Can’t Beat The Feeling-4th of July 2009

By: pbcmedia

Jul 04 2009

Tags: , , , , , , ,

Category: Friends, Personal


Focal Length:35mm
Shutter:1/0 sec
Camera:Canon EOS 5D

I helped her move out of her house in DC when she was getting a divorce.  Her husband stood by the door of their Washington, DC home and I prayed to the baby Jesus he didn’t have a gun.  Happy Fourth of July sometime in the early 70’s.

Decades later, long after I had lost touch with her, I got a call from a man identifying himself as her father. Brusquely, he asked if this was the Pat Coakley who had once lived in Washington, DC.  His voice was remote as if calling from outer space but it was only Iowa.

With equal elan, he asked whether I had been a friend of  Susan (I’ll leave her last name out) at any point in her life?

Well, of course, you nit wit.  (I had begun to remember the tone of some of Susan’s childhood memories of him.)

But, I didn’t call him a nit wit.  I just asked how she was.

“She died,” he said.  Again, said in a voice with so little affect that it might have been one of those computerized synthetic voices.   I was stunned and wanted to talk more but he did not.  He hung up.

I sat with the phone in my hand for several minutes.

Weeks later, I received a letter from TIAA-CREF saying I was the beneficiary of the 30K in her IRA.  The following day I got a letter from a lawyer in Iowa representing her father, Dr. S0-S0, ( yes, you read that right..Doctor So-So) who asked that I consider giving Susan’s father the money as he’d had to cover her burial expenses and funeral expenses as well as some costs related to her illness.

I responded to TIAA-CREF within a few days and took a week to contemplate the other request.

She was a doctoral student in Sociology when I was in DC in the early 70’s and floundering around in a Master’s program in English and selling water beds in a second floor shop in Georgetown.

“Selling” is a bit of a misnomer, for I sold very few and only when the customers could…um…well, when they could wake me up long enough (those water beds were comfortable, let’s be honest) to process their credit card.  I wasn’t exactly a highly motivated retail gal in the early seventies is about the nicest way to put it.

She had been one of my few friends who had come over to visit me after I left DC to work in Germany.  I remember going to the Luxembourg airport to pick her up from an Icelandic flight.  She was tall, willowy, with long, long blond straight hair, smoked unfiltered Chesterfields or Kools, (I can’t remember which) one after another, and had to wear her round wire glasses 24/7 as she was blind as a bat.  She had a chronic smoker’s cough.  Her suitcase was nearly impossible to lift on one’s own.  We had to stagger to the train back to Heidelberg straddling this behemoth between us, each with one hand on the handle.  It was so large and so heavy due to being filled with cans of Coke Cola as she was afraid she might not be able to find any in Germany.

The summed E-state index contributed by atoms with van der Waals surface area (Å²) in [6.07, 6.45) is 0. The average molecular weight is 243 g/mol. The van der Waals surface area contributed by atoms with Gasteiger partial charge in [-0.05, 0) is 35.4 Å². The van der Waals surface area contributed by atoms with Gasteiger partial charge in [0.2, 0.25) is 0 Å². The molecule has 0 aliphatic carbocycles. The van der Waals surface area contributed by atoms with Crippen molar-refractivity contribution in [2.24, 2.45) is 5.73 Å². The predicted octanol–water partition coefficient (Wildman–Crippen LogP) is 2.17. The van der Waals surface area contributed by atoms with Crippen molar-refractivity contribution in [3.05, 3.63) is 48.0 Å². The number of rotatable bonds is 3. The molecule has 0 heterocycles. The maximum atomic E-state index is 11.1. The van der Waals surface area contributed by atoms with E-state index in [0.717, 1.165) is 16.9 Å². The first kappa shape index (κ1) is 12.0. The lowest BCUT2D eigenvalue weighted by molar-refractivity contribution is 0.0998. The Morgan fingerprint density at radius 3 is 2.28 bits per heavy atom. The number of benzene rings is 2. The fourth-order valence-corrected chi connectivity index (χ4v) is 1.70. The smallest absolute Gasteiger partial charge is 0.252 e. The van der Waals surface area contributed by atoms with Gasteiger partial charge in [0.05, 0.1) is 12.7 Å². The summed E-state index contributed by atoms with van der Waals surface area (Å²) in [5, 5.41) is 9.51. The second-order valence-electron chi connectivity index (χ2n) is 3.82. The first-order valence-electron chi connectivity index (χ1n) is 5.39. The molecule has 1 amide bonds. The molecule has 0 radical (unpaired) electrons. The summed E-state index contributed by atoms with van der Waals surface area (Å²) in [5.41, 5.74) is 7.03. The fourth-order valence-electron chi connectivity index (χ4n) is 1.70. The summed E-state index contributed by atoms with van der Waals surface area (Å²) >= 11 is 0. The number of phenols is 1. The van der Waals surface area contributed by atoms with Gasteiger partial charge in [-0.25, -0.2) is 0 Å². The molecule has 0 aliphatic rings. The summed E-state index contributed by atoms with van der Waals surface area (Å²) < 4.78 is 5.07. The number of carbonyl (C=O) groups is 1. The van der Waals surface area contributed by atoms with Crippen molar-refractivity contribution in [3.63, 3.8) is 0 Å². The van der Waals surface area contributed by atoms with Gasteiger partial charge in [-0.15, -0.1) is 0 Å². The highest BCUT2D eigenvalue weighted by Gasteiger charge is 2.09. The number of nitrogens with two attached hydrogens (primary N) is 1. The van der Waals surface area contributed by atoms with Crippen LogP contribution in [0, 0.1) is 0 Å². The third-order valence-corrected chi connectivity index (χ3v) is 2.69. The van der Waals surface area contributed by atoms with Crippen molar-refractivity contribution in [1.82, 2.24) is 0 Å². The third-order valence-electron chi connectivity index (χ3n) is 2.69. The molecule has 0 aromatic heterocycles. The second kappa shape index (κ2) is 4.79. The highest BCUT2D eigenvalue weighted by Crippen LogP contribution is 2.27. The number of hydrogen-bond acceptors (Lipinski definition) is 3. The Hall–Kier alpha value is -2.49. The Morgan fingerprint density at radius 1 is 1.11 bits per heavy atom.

I know.  I know.  Coke is everywhere and has been since the glaciers melted, but when you “need” something like Susan “needed” her Coke,  you can never be too sure so you never leave home without it.

The last time I saw her was after I returned from Germany and was living in Massachusetts.  She had been having a difficult time financially and health wise.  She’d been diagnosed with Lupus.   I flew her up to Massachusetts to have Thanksgiving with me, my boyfriend at the time, and another friend.  I don’t remember all the details now but she ended up very angry and announced she was leaving and going back to DC.  I remember trying to talk her out of it but it just seemed to agitate her more.  She tried to call a taxi to get her to the airport but we had no taxi service in my town.  I drove her to the airport in silence, afraid to say one more word.   When I got back home, I found her personal check on my bureau for the cost of the plane ticket which I simply tore up.

I never talked to her again.  I wanted to give her some time and hoped she see that I didn’t cash the check.   She didn’t call.  When I finally made the call, the number was disconnected.

Over the years when I’d visit the DC area, I’d look in the phone books at the airport to see if there were any listings in Virginia or Maryland as well as DC but never found her name again.